When is a request to work a public holiday reasonable?

Sub-section 114(4) identifies these criteria as being relevant to the reasonableness of either the request or refusal:

  • the nature of the employer‘s workplace or enterprise (including its operational requirements), and the nature of the work performed by the employee;
  • the employee‘s personal circumstances, including family responsibilities;
  • whether the employee could reasonably expect that the employer might request work on the public holiday;
  • whether the employee is entitled to receive overtime payments, penalty rates or other compensation for, or a level of remuneration that reflects an expectation of, work on the public holiday;
  • the type of employment of the employee (for example, whether full‑time, part‑time, casual or shift-work);
  • the amount of notice in advance of the public holiday given by the employer when making the request;
  • in relation to the refusal of a request–the amount of notice in advance of the public holiday given by the employee when refusing the request;

Other circumstances may also be relevant.

For example, it may be reasonable to request employees in critical services such as police, ambulances, fire services and hospitals to request employees to work public holidays. A refusal may be difficult to justify if employees were given enough notice and have no reasonable excuse.

What do employers need to do?

This Decision has significant implications for employers, especially those which are not providing critical services.

For example, when rostering for public holidays:

  • issue the roster in draft; and
  • give the employees the opportunity of refusing or accepting the request to work a public holiday before it is finalised – this could be supplemented by a separate communication.

Also – make sure that employees are given enough notice.

If employees refuse then speak with them to understand why.

If the refusal is reasonable employees can choose not to work the public holiday irrespective of what the roster says.

Employment contracts may still foreshadow working on public holidays but cannot make that a requirement. Employers should check the wording of their contracts.


Christa Lenard
+61 2 9169 8404
[email protected]
Jane Murray
Senior Associate
+61 2 9169 8414
[email protected]
Yoness Blackmore
Executive Counsel knowledge
+61 2 9169 8419
[email protected]
22 March 2023
No Grinch for employees refusing to take unpaid leave during Christmas shutdowns
March 22, 2023

Employers often direct employees with insufficient accrued annual leave to instead take unpaid leave during temporary shutdown periods, such as over the Christmas holiday period.

However, from 1 May 2023 this option will not be available for many award-covered employers.

Where did this come from?

On 22 December 2022, as part of its plain language four yearly review, the Fair Work Commission (Commission) determined to include a new annual shut down model provision in 77 modern awards. These awards include:

  • Hospitality Industry (General) Award 2020;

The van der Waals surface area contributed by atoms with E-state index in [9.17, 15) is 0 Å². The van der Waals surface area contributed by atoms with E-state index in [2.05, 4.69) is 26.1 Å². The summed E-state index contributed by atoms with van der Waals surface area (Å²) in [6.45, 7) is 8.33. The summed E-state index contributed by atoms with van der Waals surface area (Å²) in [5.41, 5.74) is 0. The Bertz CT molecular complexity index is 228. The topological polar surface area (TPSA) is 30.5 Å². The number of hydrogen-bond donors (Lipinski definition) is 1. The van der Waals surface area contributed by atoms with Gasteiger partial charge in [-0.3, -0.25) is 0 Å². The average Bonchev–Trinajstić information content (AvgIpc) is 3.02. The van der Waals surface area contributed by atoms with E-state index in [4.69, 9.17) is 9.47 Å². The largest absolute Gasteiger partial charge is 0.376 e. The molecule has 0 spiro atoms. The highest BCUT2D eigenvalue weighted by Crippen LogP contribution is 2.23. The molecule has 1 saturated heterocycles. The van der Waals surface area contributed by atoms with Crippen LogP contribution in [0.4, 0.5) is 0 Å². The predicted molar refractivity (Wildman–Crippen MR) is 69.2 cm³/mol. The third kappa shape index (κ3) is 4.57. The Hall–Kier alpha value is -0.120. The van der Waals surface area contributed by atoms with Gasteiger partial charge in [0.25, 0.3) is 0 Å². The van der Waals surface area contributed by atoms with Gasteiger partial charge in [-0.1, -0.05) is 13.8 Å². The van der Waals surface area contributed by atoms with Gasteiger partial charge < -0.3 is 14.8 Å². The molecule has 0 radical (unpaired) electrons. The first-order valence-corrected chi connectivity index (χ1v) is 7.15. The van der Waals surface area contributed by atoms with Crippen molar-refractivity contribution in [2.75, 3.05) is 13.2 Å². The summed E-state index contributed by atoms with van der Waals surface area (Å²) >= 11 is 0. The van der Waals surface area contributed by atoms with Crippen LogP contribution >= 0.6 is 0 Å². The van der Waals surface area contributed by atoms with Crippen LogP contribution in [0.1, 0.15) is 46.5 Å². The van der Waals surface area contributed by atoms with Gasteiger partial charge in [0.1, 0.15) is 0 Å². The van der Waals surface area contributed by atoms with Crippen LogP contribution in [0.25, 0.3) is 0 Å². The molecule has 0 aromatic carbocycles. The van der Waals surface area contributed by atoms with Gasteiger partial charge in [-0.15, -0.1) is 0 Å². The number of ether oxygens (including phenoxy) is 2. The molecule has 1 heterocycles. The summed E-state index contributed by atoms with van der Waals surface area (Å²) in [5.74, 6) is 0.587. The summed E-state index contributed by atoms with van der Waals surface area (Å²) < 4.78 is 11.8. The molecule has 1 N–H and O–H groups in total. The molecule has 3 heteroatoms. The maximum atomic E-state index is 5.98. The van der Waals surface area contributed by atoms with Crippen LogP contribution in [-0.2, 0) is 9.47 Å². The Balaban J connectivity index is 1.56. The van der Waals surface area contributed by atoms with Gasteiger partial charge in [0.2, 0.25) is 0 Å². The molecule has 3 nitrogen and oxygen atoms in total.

• Building and Construction General On-site Award 2020;
  • Clerks—Private Sector Award 2020;
  • Higher Education Industry—General Staff—Award 2020; and
  • Manufacturing and Associated Industries and Occupations Award 2020.

The list of affected modern awards can be found at Attachment A of the Commission’s 25 August 2022 decision here.

Importantly, the Full Bench considered varying the black coal award, however, decided to not make any changes, which means that employees covered by the Black Coal Mining Industry Award 2020 retain the right to take annual leave without pay even if they have accrued annual leave.

Employees can say no to unpaid leave!

The new provisions entitle employees with insufficient accrued annual leave to refuse to take unpaid leave over Christmas shutdown periods.

Instead, those employees may be entitled to continue to work during shutdown or, if there are no suitable duties, be paid additional annual leave while not working.

Employers must comply with notice periods

Employers must satisfy new notice requirements.

Written notice of a temporary shutdown period must be given to employees 28 days before it starts. Some awards may have a longer notice period. Employers and the majority of employees can agree to a lesser notice period.

If an employee starts work after the notice is provided, then the relevant employee must be given notice of the temporary shutdown period as soon as reasonably practicable after starting.  For example, notice could be given in a contract of employment.

What does your organisation need to do

Employers may consider these steps:

  • plan tentative dates for proposed shutdowns for the 2023/24 Christmas period so you know exactly how much annual leave must be accrued (don’t forget to factor in gazetted public holidays and pro-rata requirements for part-time employees);
  • add a rule to HR/ leave systems so annual leave requests cannot be approved if an employee will not have enough annual leave for the temporary shutdown period or has not agreed to otherwise take unpaid leave, rostered days off, time off in lieu or annual leave in advance of accrual;
  • update leave policies and contractual documents to reflect these changes.